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Posted 08 March 2009 - 07:29 PM

The 17.5 on the oven is so startlingly different that I wonder if you didn't accidentally shoot that one wide open rather than at T2.8.

The others, though, look very close in exposure to me. So close, in fact, that I think some psychological tricks are happening where the enlargement and different composition from one lens' shot to the next makes you think the brightness is changing when it may not be.

Have you tried enlarging one part of each frame so you have matching frames taken with each lens? Our eyes are affected by everything in the picture so maybe having the same frame for each lens, via cropping, would help make it easier to judge. For example, crop the wider lens versions of the shot with the lathe so they all match the 25mm shot. There are small difference there but, if you look only at the top of the the lathe's control housing at that fairly uniform grey, they are very close in exposure. That crop test might help put your judgement of what's really happening in better perspective.
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#7 Chris Keth

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Posted 08 March 2009 - 07:33 PM

Hi Tim,

30 years ago it was normal to go to a rental house and test 3 or 4 lenses in every focal length to get the best matched set. Some lenses would color match better than others, some would be softer wide open. Depending on the shooting stop you would select different lenses. That all changed with the PV Primos, followed by Ultra Primes Cooke S4's & Master primes.

Stephen


You say 30 years ago but I still check them on a projector and have rejected lenses, on rare occasion, from those very new well-matched sets. I found an S4 not long ago that was shamefully yellow compared to the others. It's not common but it does happen. That S4, BTW, had a serial number very different from all the others so I guess it was just too far in batches of glass from the others.
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#8 Stephen Williams

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Posted 09 March 2009 - 02:05 AM

You say 30 years ago but I still check them on a projector and have rejected lenses, on rare occasion, from those very new well-matched sets. I found an S4 not long ago that was shamefully yellow compared to the others. It's not common but it does happen. That S4, BTW, had a serial number very different from all the others so I guess it was just too far in batches of glass from the others.


Hi Chris,

Idealy S4 serial no's should match accross the set.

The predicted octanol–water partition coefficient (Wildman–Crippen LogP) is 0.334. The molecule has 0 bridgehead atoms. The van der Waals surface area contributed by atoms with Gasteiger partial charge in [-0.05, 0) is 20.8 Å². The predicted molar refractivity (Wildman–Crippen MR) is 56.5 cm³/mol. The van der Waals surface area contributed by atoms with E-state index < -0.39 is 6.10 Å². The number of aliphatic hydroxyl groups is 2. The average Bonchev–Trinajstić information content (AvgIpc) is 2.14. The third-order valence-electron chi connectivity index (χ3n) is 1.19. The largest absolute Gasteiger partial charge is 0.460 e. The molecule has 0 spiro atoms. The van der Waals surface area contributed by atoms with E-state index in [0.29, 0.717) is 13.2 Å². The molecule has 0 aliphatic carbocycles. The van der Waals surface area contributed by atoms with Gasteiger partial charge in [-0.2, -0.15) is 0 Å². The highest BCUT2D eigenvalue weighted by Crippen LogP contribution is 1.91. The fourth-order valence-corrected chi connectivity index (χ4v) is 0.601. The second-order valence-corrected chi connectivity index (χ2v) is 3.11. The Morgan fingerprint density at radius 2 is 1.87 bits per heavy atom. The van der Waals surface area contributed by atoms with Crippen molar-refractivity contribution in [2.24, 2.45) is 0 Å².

Stephen
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#9 Satsuki Murashige

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Posted 09 March 2009 - 03:11 AM

30 years ago it was normal to go to a rental house and test 3 or 4 lenses in every focal length to get the best matched set... That all changed with the PV Primos, followed by Ultra Primes Cooke S4's & Master primes.

Hi Stephen,

I've heard from several different people I trust (not including Chris K. ;)) that the modern lens sets aren't always as perfectly matched as they are advertised to be. I think one reason why lens matching doesn't seem to be an issue these days is because the heavier "looks" commonly applied to the footage in post tend to mask inconsistencies in the glass.
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#10 Olex Kalynychenko

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Posted 09 March 2009 - 06:38 AM

It may be that the lens does not have T-stops, just f-stops, and that they aren't matching, hence why one lens is overexposing more than another.


I can add:.
The design of lens included module with aperture mechanism.
This is disk with aperture blades inside and slit with moving ring.
The outside ring with aperture scale connect with moving ring of aperture mechanism by long screw.
And the real value of aperture ( on aperture mechanism) can be adjust by turn of body of aperture mechanism inside of main body of lens.

That's why, i can suppose, the lenses have different value of real ( T ) aperture with similar position of aperture ring with scale.

Need use of special devices or similar, hand made, devices for test and adjust of aperture control of lenses.
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#11 Serge Teulon

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Posted 09 March 2009 - 06:54 AM

....I think one reason why lens matching doesn't seem to be an issue these days is because the heavier "looks" commonly applied to the footage in post tend to mask inconsistencies in the glass.


The way that post these days allow us to fix irregularities, means that we can take those chances and cut certain corners far more than in years gone by!